Key messages

  • Ladders are dangerous. They are associated with more deaths and injuries than any other household product.
  • In recent years there has been a significant increase ladder fall injuries in the home, contrary to the declining trend of ladder falls in the workplace.
  • Men aged 60 years and older are more likely to suffer serious injuries from a ladder fall.
  • Most people know ladders are dangerous, but occasionally still take a risk or shortcut.
  • Encourage patients to make safety matter when using a ladder.

What is the issue? 

Major trauma resulting from domestic ladder falls in Victoria doubled between 2002 and 2013.

In Victoria alone, there is an average of 1330 emergency department presentations as a result of a domestic ladder fall and approximately seven men die as a result of falling from a ladder at home each year.

Admissions to Intensive Care Units due to serious head, chest and spinal injuries caused by ladder falls are increasing. Research conducted by clinicians at The Alfred Intensive Care Unit have identified that severe traumatic brain injury is responsible for the majority of deaths and for poor outcomes in survivors. After discharge from The Alfred ICU, less than half of their patients were living independently at home at 12 months post-fall. Nationally, there has also been an increase in injuries associated with ladder falls, especially among men aged 60 years or older.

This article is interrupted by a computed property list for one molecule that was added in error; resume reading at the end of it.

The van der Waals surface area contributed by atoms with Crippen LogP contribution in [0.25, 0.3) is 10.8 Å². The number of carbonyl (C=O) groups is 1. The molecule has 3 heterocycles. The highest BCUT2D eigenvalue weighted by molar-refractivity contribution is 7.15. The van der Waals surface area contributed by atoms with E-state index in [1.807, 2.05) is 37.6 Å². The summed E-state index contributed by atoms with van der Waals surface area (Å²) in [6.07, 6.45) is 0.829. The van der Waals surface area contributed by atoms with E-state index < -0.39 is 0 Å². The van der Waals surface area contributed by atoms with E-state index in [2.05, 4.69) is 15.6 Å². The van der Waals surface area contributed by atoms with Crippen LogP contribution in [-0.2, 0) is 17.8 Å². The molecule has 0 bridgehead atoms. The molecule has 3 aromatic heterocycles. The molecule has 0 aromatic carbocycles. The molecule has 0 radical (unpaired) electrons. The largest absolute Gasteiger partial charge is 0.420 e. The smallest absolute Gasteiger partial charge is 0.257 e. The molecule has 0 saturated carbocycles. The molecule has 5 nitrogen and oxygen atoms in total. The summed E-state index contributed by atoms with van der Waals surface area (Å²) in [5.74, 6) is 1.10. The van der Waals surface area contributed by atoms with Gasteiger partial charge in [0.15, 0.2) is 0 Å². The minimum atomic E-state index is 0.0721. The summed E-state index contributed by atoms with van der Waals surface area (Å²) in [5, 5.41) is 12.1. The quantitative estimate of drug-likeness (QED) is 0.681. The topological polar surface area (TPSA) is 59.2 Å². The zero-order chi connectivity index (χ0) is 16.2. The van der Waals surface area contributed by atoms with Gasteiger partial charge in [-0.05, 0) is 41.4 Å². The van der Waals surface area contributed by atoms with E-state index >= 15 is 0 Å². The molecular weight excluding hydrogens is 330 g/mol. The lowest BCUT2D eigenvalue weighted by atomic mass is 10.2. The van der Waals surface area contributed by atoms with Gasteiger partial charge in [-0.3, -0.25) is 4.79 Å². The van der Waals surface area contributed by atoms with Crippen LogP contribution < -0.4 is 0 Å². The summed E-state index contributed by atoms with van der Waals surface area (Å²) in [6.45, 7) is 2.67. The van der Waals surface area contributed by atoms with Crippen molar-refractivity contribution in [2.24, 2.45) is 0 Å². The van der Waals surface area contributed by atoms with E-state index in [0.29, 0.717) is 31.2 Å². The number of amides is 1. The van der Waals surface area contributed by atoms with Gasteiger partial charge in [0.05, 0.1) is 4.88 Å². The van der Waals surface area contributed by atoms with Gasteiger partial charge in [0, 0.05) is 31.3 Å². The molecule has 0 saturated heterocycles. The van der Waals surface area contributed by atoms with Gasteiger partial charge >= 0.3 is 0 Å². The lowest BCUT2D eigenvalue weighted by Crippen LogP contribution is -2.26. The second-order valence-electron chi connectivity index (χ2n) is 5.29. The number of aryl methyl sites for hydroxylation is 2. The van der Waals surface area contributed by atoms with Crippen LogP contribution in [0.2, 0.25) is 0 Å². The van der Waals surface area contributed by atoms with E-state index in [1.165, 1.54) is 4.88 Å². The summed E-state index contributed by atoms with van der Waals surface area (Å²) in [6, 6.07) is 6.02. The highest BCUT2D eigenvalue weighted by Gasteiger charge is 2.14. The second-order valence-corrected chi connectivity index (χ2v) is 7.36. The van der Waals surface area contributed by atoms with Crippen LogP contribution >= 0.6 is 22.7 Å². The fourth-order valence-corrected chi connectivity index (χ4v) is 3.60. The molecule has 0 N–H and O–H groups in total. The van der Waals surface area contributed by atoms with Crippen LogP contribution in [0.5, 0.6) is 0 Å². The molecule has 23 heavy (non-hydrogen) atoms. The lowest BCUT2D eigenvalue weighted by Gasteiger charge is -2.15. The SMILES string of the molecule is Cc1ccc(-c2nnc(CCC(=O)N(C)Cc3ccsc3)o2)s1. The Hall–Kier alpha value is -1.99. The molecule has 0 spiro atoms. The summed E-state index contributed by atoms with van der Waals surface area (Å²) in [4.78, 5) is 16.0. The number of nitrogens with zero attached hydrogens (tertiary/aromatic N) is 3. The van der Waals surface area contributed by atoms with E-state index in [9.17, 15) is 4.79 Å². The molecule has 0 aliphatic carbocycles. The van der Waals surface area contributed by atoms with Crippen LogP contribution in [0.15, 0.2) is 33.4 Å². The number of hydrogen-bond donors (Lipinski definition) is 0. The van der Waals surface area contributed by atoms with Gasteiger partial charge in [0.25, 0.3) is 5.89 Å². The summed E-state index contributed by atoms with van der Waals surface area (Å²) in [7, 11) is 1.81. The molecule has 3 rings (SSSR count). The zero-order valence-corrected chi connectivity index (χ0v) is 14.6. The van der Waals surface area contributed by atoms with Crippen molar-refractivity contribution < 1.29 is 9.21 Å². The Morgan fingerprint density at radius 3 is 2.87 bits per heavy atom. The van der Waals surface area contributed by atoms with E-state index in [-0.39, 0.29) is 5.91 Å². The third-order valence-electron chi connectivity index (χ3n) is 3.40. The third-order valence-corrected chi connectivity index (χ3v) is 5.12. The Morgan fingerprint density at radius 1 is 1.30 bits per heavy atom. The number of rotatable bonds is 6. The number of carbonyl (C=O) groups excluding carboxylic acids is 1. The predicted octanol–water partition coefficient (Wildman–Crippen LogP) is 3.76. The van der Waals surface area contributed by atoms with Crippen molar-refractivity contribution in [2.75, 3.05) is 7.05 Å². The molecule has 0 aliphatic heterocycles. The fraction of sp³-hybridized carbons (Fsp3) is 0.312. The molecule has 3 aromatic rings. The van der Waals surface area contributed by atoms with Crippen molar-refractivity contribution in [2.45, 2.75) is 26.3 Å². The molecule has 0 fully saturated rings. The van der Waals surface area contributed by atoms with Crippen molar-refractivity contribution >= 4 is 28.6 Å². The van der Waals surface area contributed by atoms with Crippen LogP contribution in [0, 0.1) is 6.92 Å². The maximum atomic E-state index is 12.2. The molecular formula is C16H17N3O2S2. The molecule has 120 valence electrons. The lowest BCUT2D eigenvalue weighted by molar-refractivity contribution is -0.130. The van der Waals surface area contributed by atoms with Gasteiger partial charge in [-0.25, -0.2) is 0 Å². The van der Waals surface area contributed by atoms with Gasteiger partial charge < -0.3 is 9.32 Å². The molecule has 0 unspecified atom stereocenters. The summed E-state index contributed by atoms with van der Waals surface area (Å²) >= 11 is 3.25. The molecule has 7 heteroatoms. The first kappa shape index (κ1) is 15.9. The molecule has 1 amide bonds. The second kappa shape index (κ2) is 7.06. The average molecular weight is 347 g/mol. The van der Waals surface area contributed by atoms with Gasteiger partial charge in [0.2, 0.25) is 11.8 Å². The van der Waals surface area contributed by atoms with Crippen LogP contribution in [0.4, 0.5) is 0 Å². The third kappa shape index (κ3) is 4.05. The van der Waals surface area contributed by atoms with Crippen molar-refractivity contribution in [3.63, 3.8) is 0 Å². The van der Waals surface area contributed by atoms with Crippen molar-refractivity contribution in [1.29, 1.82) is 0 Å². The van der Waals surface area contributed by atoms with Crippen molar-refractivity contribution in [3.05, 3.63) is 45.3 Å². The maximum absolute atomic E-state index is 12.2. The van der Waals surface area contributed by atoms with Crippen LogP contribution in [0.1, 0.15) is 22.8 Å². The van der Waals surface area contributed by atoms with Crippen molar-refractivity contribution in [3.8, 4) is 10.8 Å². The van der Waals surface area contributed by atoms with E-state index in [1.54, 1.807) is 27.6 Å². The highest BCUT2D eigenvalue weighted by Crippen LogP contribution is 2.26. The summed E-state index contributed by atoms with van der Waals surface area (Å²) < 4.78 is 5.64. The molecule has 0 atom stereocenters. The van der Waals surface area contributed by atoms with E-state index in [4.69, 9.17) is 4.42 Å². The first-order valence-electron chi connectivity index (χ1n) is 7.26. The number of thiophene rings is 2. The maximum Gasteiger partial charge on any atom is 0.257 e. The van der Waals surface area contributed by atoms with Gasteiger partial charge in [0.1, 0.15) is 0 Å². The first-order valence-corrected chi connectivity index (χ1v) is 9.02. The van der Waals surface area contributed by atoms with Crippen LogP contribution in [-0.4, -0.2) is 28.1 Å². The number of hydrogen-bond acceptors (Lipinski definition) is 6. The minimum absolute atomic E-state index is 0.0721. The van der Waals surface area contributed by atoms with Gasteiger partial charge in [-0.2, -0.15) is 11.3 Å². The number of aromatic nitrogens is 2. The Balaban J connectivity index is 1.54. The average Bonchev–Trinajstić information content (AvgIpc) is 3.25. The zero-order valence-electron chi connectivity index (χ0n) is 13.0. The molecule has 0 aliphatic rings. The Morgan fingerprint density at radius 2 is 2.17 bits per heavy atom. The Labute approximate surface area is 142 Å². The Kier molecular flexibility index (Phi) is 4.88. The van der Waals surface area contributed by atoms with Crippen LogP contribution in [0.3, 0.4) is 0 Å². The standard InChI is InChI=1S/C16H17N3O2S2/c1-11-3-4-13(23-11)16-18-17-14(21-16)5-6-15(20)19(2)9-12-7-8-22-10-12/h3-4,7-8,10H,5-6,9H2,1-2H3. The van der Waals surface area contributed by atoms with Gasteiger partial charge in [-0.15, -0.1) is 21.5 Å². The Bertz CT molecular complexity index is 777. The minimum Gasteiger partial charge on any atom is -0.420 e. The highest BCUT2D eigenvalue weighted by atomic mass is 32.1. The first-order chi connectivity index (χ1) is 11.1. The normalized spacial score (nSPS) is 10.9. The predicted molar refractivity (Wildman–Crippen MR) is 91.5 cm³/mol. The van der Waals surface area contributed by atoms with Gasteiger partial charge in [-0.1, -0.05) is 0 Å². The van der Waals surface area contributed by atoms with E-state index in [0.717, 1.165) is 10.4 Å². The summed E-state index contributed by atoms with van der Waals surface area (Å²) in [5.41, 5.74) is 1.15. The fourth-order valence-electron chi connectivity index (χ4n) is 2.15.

The Department of Health and Human Services and Consumer Affairs Victoria have joined a national campaign to reduce serious injury from domestic ladder falls by encouraging older men to:

  • practice safe ladder use (e.g. taking the time to set up the ladder correctly, not using the ladder on wet or uneven ground or over-reaching while on the ladder)
  • consider the consequences of unsafe ladder use (e.g. serious injuries, loss of independence, or death).

By the numbers

  • Hospital admissions from domestic ladder falls are likely to be under-reported. Research undertaken in Queensland, Victoria and New South Wales indicates than on average over 4000 people in these states are hospitalised each year as a result of a domestic ladder fall.
  • Of these hospitalisations, approximately three-quarters of patients are men.
  • Approximately three in five people who are hospitalised after a ladder fall suffer bone fractures. The next most common injuries are open wounds and head injuries, including concussion.
  • In addition to injuries, many people die from falling off a ladder in Australia each year. The majority of these deaths resulted from ladder use while undertaking home maintenance duties and most ladder fall deaths occur in males aged 75–84 years.

Preventing ladder falls in patients

Patients, particularly older males, should be encouraged to practice safe ladder use at all times. The Ladder Safety Matters brochure provides a practical guide for safe ladder use in the home environment. Copies of the brochure can be obtained using the online order form.